Free Settler or Felon
Convict and Colonial History

Colonial Events 1790

Justinian and Surprize standing into Sydney Bay, Norfolk Island Justinian and Surprize standing into Sydney Bay, Norfolk Island, 23 August 1790, William Bradley - State Library of New South Wales

The number of deaths in the colony during 1790 totalled 156 persons

Governor Philip introduced a land grants scheme; and a dry store on the east side of Sydney Cove was completed.


Departure of the Supply for Norfolk Island with more convicts. A party left on Lord Howe Island to 'turn turtles'.

January 19

Departure from England of the Second Fleet

March 6

Departure from Port Jackson of H.M. ships to Norfolk Island. The ships carried 186 convicts.

March 19

Sirius wrecked at Sydney Cove off Norfolk Island. Capt. Hunter and the crew landed safely. Lieut-Gov. Ross' correspondence to Governor Philip March 1790 re the loss of the Sirius at Norfolk Island

April 15

News of the wreck of the Sirius reached Sydney by the Supply. Famine threatened the colony necessitating a reduction of rations. Governor Philip requested permission to return to England because of his failing health.

April 17

Departure of the Supply for Batavia to obtain supplies

First salt made at Dawe's Battery, Sydney

June 3

Arrival of the Lady Juliana with provisions, 221 female convicts and news of the outbreak of the French Revolution.

June 20

Arrival of storeship Justinian in Sydney Cove. - From the History of Sydney Hospital by Dr. J. Frederick Watson on the centenary of the laying of the foundation stone of the hospital.....By the Justinian, a portable hospital was brought out, but in addition to this it was necessary to pitch between 80 and 100 tents about the hospital, each to contain four patients. In these tents there were no comforts, except a bed of grass for each Invalid, and one blanket for four occupants which was naturally seized by the strongest, and utilised for himself alone on the cold winter nights. To attend on these sick people were the five surgeons and a number of convicts as nurses. - Sydney Morning Herald 28 October 1911.

June 20 - 28

Arrival of the Second Fleet - Surprise, Neptune and Scarborough with the first detachment of New South Wales Corps sent to replace the Marines. Darcy Wentworth assistant surgeon. The Second Fleet brought provisions but food shortages were exacerbated because of the number of convicts on board.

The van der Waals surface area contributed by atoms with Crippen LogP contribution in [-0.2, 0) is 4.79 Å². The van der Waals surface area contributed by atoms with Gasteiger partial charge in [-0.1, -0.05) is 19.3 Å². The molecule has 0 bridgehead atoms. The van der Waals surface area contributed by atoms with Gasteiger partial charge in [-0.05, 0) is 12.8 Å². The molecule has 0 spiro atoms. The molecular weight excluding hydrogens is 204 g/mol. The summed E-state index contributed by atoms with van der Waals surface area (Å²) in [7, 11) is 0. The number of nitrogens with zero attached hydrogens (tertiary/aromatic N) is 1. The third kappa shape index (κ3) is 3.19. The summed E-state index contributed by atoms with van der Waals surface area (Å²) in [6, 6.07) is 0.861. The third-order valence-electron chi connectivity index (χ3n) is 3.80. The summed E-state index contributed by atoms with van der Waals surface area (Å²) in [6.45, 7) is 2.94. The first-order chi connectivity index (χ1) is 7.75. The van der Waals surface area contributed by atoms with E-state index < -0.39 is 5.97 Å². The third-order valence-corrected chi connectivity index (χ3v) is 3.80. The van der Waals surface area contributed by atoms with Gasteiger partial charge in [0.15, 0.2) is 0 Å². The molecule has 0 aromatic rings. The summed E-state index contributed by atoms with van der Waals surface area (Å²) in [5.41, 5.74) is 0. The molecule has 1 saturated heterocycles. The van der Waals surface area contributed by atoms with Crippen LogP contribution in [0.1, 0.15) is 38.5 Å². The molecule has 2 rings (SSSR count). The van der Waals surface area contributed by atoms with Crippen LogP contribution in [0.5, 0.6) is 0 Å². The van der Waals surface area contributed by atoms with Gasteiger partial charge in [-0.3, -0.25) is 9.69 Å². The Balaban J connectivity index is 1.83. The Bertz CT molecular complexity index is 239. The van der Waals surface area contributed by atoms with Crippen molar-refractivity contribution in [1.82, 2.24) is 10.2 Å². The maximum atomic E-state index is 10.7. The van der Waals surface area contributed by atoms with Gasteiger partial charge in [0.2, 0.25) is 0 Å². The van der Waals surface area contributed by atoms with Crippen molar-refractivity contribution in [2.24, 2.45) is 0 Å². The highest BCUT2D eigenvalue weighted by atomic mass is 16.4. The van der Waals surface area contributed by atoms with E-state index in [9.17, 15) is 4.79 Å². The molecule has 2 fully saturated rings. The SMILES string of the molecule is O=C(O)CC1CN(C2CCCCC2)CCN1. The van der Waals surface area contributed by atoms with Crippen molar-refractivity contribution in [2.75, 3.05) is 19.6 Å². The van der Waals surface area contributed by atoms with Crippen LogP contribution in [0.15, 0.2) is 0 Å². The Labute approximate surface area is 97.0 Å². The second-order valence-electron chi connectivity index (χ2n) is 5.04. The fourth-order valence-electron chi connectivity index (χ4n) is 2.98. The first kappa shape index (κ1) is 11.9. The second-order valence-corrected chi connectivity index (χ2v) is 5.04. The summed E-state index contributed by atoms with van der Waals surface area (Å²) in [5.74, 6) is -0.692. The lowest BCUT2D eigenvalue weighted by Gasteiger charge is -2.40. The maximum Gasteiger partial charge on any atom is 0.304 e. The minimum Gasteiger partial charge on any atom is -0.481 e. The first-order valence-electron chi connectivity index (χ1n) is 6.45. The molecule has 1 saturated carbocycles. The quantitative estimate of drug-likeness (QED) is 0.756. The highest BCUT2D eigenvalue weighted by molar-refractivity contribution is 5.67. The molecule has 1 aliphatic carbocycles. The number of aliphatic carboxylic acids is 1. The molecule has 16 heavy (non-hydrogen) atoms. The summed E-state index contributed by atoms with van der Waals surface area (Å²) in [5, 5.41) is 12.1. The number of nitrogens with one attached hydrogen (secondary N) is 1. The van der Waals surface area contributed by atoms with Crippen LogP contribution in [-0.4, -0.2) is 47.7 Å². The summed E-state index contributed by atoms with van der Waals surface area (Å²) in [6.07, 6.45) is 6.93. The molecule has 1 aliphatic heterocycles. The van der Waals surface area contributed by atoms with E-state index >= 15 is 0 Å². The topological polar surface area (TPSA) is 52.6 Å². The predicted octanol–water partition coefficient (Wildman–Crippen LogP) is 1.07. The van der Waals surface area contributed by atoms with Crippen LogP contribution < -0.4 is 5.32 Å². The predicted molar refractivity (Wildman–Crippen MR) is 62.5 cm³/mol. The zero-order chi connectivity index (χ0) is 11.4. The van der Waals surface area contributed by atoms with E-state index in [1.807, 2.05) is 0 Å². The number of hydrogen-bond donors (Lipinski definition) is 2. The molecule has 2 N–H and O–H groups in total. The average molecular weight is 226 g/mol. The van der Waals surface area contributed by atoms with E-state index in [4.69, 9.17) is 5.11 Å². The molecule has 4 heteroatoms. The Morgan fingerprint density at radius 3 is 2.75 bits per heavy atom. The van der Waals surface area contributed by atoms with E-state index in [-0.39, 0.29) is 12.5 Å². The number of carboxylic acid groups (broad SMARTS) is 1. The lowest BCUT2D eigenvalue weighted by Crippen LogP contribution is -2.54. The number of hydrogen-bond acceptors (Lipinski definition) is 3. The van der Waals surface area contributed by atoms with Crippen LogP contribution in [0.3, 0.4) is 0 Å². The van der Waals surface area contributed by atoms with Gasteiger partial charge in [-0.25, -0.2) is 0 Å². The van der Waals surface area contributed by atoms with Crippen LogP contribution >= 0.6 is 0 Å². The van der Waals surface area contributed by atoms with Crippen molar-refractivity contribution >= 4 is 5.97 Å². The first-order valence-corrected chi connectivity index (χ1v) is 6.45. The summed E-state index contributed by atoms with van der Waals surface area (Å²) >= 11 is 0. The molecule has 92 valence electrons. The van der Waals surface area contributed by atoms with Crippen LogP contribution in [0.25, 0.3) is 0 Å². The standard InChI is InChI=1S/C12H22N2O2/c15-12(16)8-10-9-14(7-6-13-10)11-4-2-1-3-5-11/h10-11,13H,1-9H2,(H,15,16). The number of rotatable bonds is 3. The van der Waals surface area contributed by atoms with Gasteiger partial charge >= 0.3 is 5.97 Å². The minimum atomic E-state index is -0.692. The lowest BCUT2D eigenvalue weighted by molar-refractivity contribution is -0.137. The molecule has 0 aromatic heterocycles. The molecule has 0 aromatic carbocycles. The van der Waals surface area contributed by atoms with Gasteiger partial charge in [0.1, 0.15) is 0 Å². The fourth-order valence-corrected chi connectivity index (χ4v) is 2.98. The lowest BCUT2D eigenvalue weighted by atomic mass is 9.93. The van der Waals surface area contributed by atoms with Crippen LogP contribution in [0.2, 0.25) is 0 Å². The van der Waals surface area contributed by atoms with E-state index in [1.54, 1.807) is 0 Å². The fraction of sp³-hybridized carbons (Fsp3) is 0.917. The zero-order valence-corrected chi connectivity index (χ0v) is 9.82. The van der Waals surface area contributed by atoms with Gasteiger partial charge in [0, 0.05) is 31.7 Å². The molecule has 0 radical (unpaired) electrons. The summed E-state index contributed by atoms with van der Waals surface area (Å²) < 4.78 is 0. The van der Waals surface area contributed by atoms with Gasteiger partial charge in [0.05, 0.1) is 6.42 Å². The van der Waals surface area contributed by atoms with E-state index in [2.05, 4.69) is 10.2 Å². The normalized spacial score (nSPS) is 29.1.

July 23

Two marines and a midshipman drowned in Sydney Harbour when their boat was destroyed by a whale.


In this month one convict was executed for sheep-stealing.......The preservation of stock was an object of so much consequence to the colony, that it had become indispensably necessary to protect it by every means in their power. Had any lenity been extended to this offender, it might have been the cause of many depredations being made upon the stock, which it was hoped his punishment would prevent. The female convicts were now employed in making the slops for the men, which had been sent out unmade. Each woman that could work at her needle had materials for two shirts given her at a time; and, while so employed, was not to be taken for any other labour. The storehouse which was begun in July was finished during this month. Its dimensions were, one hundred feet by twenty-two. - An Account of the English Colony in New South Wales.


Governor Phillip speared in the shoulder by aborigine Willemering.


Five convicts escape from Rose Hill - John Tarwood, Joseph Sutton, George Lee, George Connoway and John Watson.


Return of the Supply with provisions

December 9

John McEntire, Governor Phillip's game shooter, speared by native Pemulwuy of the Bejigal tribe